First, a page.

ey i'm blogging here a blog by alex daily

Review: “Dogman” (2023)

Cross-posted from Letterboxd and Mastodon.

See, this is why you go to Sneak Preview. Most of the time it’s Bank of Dave or The Courier, but then every now and then it’s something you didn’t know existed and that hits you just right.

Sneak Preview was 2023’s Dogman.

After a brief worry that the picture would be Super Transphobic — you never know with these things, you gotta be careful — it instead turns into a glorious portrait of a beautiful, complex character, the titular Dogman, played by Caleb Landry Jones.

He’s called that, you see, because he has A Lot Of Dogs. And over those dogs he has an amount of easy control that borders on a psychic power. And that gets… a little silly sometimes? But even at its silliest — his beautiful drag performances are just voiced by real tape of the singers he’s dressed at — it manages to land as something very sincere, very beautiful.

If I have any issues with this one, it’s, well, the character uses a wheelchair, and Hollywood is often a little weird about how it depicts that. It might be a little weird here, depending on where your sensibilities lie in that regard.

The same is true for the ways in which this is queer — it might just land differently on you than it did on me, and that’s fine.

It’s also, in the end, unfortunately, forced to conform to the shape of a modern crime film — and as much as I think the climactic Dark “Home Alone”-esque violence is a hoot of a sequence, I think something lower scale might have suited the rest of the film better.

I think when this actually comes out you’re gonna see a VERY wide range of opinions. A lot of them are gonna be bad opinions. Mine might be one of those!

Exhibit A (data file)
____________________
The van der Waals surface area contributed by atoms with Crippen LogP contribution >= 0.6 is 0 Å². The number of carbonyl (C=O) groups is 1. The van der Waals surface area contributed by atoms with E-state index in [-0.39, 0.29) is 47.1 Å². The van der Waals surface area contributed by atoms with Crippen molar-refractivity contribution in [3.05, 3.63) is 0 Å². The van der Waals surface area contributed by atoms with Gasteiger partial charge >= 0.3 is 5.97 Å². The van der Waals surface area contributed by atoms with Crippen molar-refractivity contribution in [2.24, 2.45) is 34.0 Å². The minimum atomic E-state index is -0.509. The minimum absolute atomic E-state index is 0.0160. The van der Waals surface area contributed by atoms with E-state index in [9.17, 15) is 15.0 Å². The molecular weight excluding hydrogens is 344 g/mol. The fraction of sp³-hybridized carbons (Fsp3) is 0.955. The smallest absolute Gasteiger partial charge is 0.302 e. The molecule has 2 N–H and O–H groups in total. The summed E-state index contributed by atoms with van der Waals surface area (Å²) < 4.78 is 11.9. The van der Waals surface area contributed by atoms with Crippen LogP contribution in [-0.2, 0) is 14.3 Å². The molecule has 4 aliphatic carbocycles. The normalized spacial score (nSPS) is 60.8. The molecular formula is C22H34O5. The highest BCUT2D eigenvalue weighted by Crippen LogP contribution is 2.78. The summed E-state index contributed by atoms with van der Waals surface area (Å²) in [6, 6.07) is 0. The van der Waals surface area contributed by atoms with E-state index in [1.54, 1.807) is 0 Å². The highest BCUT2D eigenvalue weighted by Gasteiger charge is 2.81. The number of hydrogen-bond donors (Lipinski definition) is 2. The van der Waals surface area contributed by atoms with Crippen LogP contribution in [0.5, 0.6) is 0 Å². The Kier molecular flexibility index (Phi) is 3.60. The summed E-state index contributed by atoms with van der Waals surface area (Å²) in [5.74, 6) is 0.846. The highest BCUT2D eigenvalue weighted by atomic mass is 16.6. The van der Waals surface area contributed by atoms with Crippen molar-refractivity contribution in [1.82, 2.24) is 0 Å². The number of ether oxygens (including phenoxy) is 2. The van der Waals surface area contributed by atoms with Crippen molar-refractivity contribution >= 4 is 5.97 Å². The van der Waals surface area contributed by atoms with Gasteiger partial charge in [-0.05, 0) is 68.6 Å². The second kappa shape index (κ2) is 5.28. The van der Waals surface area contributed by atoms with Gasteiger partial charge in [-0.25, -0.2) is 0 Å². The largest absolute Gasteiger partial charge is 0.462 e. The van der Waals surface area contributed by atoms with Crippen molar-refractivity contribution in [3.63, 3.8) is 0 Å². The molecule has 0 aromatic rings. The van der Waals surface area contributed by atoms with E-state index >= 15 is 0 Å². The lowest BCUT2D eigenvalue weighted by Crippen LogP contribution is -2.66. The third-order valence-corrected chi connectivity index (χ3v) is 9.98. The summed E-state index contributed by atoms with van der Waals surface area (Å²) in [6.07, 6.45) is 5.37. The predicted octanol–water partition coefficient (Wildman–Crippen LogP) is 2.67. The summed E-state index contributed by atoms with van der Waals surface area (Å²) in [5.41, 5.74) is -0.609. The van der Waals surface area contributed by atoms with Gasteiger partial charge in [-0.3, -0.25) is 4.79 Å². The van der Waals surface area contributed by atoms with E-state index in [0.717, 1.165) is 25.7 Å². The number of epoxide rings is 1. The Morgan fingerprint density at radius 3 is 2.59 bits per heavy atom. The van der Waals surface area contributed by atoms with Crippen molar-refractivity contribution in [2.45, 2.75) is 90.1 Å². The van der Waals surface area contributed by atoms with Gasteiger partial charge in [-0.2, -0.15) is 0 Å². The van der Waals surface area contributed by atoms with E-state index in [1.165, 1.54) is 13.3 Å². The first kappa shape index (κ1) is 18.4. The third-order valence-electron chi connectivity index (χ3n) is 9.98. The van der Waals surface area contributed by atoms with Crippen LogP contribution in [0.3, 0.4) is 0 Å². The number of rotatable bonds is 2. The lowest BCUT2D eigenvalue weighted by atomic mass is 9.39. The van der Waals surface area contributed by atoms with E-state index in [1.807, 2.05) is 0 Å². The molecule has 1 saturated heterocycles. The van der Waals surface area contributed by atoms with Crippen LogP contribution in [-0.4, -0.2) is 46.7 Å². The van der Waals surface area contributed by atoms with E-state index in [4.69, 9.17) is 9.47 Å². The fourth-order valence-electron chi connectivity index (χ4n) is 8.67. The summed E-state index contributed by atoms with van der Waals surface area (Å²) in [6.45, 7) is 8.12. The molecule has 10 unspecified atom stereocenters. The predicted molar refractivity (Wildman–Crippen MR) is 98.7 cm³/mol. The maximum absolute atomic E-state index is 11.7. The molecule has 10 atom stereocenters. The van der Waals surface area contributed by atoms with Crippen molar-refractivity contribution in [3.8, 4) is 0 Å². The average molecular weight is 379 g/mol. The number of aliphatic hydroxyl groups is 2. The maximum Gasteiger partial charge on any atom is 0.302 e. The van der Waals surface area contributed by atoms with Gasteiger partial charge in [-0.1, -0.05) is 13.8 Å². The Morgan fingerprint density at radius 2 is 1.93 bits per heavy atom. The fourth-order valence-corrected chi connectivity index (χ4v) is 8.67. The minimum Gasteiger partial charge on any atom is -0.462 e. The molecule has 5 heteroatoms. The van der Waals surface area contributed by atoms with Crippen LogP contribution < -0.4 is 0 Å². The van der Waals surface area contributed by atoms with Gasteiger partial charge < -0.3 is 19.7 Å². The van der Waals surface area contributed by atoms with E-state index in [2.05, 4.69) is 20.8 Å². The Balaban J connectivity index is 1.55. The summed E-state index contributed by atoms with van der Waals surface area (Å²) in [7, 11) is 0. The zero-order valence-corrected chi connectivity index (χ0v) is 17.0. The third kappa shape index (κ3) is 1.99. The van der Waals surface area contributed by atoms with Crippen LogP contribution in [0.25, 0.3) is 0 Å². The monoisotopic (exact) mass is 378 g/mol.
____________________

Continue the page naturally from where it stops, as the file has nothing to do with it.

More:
But by Dog, I thought that was terrific. Beautiful. Gorgeous. A masterpiece I’ll think about for a long time.

Dogman did nothing wrong. Long live Dogman. Dogman — forever.

Weird Soda Review: Coke Zero “3000”

An energy drink-shaped can of Coca-Cola Zero Sugar Creations: 3000 Limited Edition.So I’ve had this one in the fridge since Sunday, but then on Monday I burned my tongue on hot soup, so it took me a few days of not wanting to waste it on my slightly numb mouth zone to get around to: Coca-Cola Zero Sugar Creations: 3000 Limited Edition, which claims to be a “future-inspired flavour co-created with AI.”

Now, I don’t know exactly what that means, but my guess is an ad exec somewhere got paid way too much to get a soda engineer to type some things into ChatGPT, or some other awful plagiarism generator. Whose artisanal soda recipe was this ripped off from? There may be no way to know.

Let’s get to it.


I was pretty sure I’d seen this one go around when it was on shelves in America, but Googling it as I write this, it turns out this one is totally new, so I guess my vague recollection to expect a raspberry element in there somewhere, or maybe a blue flavour, that’s off the table. Neither the ingredients list nor the first sniff give any additional information — it’s just the same hollow smell as all zero sugar cola. The colour is the same as any Coca-Cola.

Now, a second sniff after a pour makes me feel like I might be onto something about the blue and raspberry flavours. Time to sip.